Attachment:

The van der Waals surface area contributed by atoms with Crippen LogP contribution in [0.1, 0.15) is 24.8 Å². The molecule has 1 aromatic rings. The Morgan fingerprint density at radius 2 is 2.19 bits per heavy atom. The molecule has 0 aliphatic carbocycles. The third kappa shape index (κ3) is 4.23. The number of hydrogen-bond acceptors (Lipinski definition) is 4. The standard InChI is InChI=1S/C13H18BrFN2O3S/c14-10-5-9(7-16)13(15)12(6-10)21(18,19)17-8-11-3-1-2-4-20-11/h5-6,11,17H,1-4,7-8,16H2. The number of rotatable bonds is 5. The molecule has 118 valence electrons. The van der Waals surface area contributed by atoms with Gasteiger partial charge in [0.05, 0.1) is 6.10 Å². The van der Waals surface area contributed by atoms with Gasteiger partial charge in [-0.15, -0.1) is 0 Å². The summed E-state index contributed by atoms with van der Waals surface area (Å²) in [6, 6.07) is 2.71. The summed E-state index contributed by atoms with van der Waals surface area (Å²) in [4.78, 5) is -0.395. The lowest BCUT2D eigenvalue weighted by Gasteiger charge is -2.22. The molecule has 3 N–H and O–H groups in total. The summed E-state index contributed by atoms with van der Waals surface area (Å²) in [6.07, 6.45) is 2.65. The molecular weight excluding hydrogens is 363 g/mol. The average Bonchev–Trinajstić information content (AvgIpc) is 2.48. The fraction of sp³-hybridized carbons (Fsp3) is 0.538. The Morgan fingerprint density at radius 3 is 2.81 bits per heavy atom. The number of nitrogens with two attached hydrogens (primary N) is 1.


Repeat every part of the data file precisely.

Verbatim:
The van der Waals surface area contributed by atoms with Crippen LogP contribution in [0.1, 0.15) is 24.8 Å². The molecule has 1 aromatic rings. The Morgan fingerprint density at radius 2 is 2.19 bits per heavy atom. The molecule has 0 aliphatic carbocycles. The third kappa shape index (κ3) is 4.23. The number of hydrogen-bond acceptors (Lipinski definition) is 4. The standard InChI is InChI=1S/C13H18BrFN2O3S/c14-10-5-9(7-16)13(15)12(6-10)21(18,19)17-8-11-3-1-2-4-20-11/h5-6,11,17H,1-4,7-8,16H2. The number of rotatable bonds is 5. The molecule has 118 valence electrons. The van der Waals surface area contributed by atoms with Gasteiger partial charge in [0.05, 0.1) is 6.10 Å². The van der Waals surface area contributed by atoms with Gasteiger partial charge in [-0.15, -0.1) is 0 Å². The summed E-state index contributed by atoms with van der Waals surface area (Å²) in [6, 6.07) is 2.71. The summed E-state index contributed by atoms with van der Waals surface area (Å²) in [4.78, 5) is -0.395. The lowest BCUT2D eigenvalue weighted by Gasteiger charge is -2.22. The molecule has 3 N–H and O–H groups in total. The summed E-state index contributed by atoms with van der Waals surface area (Å²) in [6.07, 6.45) is 2.65. The molecular weight excluding hydrogens is 363 g/mol. The average Bonchev–Trinajstić information content (AvgIpc) is 2.48. The fraction of sp³-hybridized carbons (Fsp3) is 0.538. The Morgan fingerprint density at radius 3 is 2.81 bits per heavy atom. The number of nitrogens with two attached hydrogens (primary N) is 1.